Earning her place against women sometimes a decade older and more experienced wasn’t easy. After progressing from the practice squad to the full roster, she had to move back to her old position after four years as a middle—going through the same adjustment process in reverse. But playing in the league, whose season runs from late January through the middle of May, is an opportunity to build something lasting.

“Even a few years ago, I definitely would not have been able to appreciate this opportunity for what it is,” Tealer said. “Our job is to come in and play volleyball. There are people out there with really hard jobs that feel actual pressure. This is so much fun and such a blessing. We have to do hard things sometimes and work hard, but this is the best job in the world.”

It’s the same opportunity that awaits at Vanderbilt: the opportunity to build something new that will serve young women for generations to come. She’s excited to get to work. Among other duties, she’ll work closely with the middles, including incoming first-year student-athletes Maddy Bowser and Rachel Ogunleye. And as with Shea Ralph, who works around director of player development Katie Lou Samuelson’s WNBA commitments, Nelson told her the pro career isn’t an issue. Not this season, not for as long as she wishes to play.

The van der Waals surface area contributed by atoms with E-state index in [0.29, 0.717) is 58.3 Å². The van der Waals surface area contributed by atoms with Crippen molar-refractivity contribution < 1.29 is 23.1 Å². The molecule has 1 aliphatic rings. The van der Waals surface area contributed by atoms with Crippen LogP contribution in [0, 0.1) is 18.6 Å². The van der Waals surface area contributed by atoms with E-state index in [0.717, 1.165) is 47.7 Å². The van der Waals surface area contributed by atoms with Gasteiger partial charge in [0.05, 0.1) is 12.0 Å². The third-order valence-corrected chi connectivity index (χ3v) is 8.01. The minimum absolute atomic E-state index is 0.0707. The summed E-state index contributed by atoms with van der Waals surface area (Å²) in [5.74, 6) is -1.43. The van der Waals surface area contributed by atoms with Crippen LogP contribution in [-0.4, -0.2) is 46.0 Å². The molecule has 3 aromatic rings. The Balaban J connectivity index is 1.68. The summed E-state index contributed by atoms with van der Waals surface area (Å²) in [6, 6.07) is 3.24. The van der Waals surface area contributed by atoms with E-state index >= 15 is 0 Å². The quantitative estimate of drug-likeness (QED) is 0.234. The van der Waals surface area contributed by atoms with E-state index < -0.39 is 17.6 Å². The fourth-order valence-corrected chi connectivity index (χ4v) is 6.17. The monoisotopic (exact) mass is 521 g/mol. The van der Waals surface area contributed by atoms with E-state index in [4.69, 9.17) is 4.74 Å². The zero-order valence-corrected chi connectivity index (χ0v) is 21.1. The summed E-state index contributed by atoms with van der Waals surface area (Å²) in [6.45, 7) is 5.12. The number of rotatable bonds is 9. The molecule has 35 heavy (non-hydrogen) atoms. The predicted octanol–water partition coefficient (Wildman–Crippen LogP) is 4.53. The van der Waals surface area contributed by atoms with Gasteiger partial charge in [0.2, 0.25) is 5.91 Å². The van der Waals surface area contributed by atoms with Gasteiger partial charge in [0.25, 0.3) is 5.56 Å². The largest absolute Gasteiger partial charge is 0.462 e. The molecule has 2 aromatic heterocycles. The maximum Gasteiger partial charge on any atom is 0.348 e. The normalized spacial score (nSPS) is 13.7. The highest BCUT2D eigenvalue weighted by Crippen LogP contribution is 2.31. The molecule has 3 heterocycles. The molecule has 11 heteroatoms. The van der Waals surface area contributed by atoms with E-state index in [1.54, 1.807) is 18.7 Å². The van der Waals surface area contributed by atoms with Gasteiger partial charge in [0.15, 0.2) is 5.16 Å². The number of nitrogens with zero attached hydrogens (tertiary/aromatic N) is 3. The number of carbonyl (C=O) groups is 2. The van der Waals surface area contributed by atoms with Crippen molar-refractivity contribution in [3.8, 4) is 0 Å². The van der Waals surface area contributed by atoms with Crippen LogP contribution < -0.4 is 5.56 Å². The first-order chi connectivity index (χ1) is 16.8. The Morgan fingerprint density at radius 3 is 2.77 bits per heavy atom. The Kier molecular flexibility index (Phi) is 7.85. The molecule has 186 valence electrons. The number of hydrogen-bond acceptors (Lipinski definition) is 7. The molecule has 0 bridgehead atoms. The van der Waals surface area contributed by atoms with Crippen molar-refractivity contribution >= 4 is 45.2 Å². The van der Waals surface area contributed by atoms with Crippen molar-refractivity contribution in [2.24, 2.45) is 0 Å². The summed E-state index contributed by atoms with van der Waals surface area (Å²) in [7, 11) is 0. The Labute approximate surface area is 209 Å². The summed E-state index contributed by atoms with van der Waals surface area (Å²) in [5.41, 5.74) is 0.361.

“I will tell her story for the rest of my coaching career,” Nelson said, “because it is so good and so impactful for athletes who may be going through a similar situation in their lives.”

As the first Vanderbilt volleyball student-athletes in nearly five decades arrive on campus this summer and begin to write their own stories, Nelson won’t have to say anything. They will be able to see for themselves what is possible when you shatter your ceilings.



Dare to Be First

The inside story of Vanderbilt volleyball’s first recruiting class

Coming Full Circle

Twelve years after representing her country on the volleyball court, Vanderbilt’s Lauren Plum blazed a new trail as a Team USA assistant coach in the FIVB U21 World Championship

Shatter Your Ceilings

Anders Nelson’s lifelong volleyball journey fuels the vision for Vanderbilt’s newest program.